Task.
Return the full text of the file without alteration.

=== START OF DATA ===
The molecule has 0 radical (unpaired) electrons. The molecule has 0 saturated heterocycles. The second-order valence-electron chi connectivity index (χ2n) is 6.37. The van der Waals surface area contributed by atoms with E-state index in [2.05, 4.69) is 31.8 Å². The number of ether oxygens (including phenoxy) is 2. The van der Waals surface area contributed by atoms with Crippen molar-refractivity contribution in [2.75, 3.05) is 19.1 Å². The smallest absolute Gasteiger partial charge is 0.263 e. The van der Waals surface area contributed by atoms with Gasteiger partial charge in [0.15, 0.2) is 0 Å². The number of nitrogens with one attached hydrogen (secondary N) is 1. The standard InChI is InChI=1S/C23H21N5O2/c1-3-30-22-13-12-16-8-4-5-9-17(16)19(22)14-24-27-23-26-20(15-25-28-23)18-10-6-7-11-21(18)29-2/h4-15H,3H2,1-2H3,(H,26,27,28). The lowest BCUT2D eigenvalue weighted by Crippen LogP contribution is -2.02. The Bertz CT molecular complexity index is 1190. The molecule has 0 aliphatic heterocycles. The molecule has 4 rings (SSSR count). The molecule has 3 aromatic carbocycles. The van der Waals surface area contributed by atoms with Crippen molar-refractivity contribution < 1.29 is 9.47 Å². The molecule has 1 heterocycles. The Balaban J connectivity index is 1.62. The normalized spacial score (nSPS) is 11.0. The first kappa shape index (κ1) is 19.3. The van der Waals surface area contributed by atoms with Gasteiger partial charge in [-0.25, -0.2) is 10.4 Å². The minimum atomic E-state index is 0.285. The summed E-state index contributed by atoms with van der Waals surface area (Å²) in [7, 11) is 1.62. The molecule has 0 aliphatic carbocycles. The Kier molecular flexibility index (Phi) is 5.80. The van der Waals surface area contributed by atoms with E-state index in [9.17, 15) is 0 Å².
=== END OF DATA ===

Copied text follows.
The molecule has 0 radical (unpaired) electrons. The molecule has 0 saturated heterocycles. The second-order valence-electron chi connectivity index (χ2n) is 6.37. The van der Waals surface area contributed by atoms with E-state index in [2.05, 4.69) is 31.8 Å². The number of ether oxygens (including phenoxy) is 2. The van der Waals surface area contributed by atoms with Crippen molar-refractivity contribution in [2.75, 3.05) is 19.1 Å². The smallest absolute Gasteiger partial charge is 0.263 e. The van der Waals surface area contributed by atoms with Gasteiger partial charge in [0.15, 0.2) is 0 Å². The number of nitrogens with one attached hydrogen (secondary N) is 1. The standard InChI is InChI=1S/C23H21N5O2/c1-3-30-22-13-12-16-8-4-5-9-17(16)19(22)14-24-27-23-26-20(15-25-28-23)18-10-6-7-11-21(18)29-2/h4-15H,3H2,1-2H3,(H,26,27,28). The lowest BCUT2D eigenvalue weighted by Crippen LogP contribution is -2.02. The Bertz CT molecular complexity index is 1190. The molecule has 0 aliphatic heterocycles. The molecule has 4 rings (SSSR count). The molecule has 3 aromatic carbocycles. The van der Waals surface area contributed by atoms with Crippen molar-refractivity contribution < 1.29 is 9.47 Å². The molecule has 1 heterocycles. The Balaban J connectivity index is 1.62. The normalized spacial score (nSPS) is 11.0. The first kappa shape index (κ1) is 19.3. The van der Waals surface area contributed by atoms with Gasteiger partial charge in [-0.25, -0.2) is 10.4 Å². The minimum atomic E-state index is 0.285. The summed E-state index contributed by atoms with van der Waals surface area (Å²) in [7, 11) is 1.62. The molecule has 0 aliphatic carbocycles. The Kier molecular flexibility index (Phi) is 5.80. The van der Waals surface area contributed by atoms with E-state index in [9.17, 15) is 0 Å².